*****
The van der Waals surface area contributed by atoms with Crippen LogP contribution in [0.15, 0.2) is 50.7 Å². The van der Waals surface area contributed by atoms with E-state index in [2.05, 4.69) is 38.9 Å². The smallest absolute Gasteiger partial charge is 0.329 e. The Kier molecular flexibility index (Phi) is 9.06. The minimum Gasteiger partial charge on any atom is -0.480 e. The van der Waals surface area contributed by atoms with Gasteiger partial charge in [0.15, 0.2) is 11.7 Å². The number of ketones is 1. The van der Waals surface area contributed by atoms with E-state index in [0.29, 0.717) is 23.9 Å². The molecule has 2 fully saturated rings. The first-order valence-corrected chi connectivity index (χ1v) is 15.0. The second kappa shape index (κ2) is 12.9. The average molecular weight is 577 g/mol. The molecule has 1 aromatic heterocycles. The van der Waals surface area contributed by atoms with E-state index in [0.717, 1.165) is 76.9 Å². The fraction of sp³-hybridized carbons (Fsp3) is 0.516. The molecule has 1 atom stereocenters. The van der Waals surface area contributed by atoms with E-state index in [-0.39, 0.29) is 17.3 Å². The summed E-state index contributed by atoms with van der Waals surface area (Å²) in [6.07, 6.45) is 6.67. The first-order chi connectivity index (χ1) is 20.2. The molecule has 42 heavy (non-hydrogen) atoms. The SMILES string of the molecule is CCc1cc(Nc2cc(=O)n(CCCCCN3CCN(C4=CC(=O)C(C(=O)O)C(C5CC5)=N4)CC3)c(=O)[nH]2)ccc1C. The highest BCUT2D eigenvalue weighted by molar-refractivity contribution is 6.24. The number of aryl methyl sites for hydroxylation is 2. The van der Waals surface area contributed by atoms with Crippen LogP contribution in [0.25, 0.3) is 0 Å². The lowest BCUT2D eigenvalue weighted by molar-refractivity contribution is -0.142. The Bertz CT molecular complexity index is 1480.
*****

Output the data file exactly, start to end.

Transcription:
The van der Waals surface area contributed by atoms with Crippen LogP contribution in [0.15, 0.2) is 50.7 Å². The van der Waals surface area contributed by atoms with E-state index in [2.05, 4.69) is 38.9 Å². The smallest absolute Gasteiger partial charge is 0.329 e. The Kier molecular flexibility index (Phi) is 9.06. The minimum Gasteiger partial charge on any atom is -0.480 e. The van der Waals surface area contributed by atoms with Gasteiger partial charge in [0.15, 0.2) is 11.7 Å². The number of ketones is 1. The van der Waals surface area contributed by atoms with E-state index in [0.29, 0.717) is 23.9 Å². The molecule has 2 fully saturated rings. The first-order valence-corrected chi connectivity index (χ1v) is 15.0. The second kappa shape index (κ2) is 12.9. The average molecular weight is 577 g/mol. The molecule has 1 aromatic heterocycles. The van der Waals surface area contributed by atoms with E-state index in [0.717, 1.165) is 76.9 Å². The fraction of sp³-hybridized carbons (Fsp3) is 0.516. The molecule has 1 atom stereocenters. The van der Waals surface area contributed by atoms with E-state index in [-0.39, 0.29) is 17.3 Å². The summed E-state index contributed by atoms with van der Waals surface area (Å²) in [6.07, 6.45) is 6.67. The first-order chi connectivity index (χ1) is 20.2. The molecule has 42 heavy (non-hydrogen) atoms. The SMILES string of the molecule is CCc1cc(Nc2cc(=O)n(CCCCCN3CCN(C4=CC(=O)C(C(=O)O)C(C5CC5)=N4)CC3)c(=O)[nH]2)ccc1C. The highest BCUT2D eigenvalue weighted by molar-refractivity contribution is 6.24. The number of aryl methyl sites for hydroxylation is 2. The van der Waals surface area contributed by atoms with Crippen LogP contribution in [0.25, 0.3) is 0 Å². The lowest BCUT2D eigenvalue weighted by molar-refractivity contribution is -0.142. The Bertz CT molecular complexity index is 1480.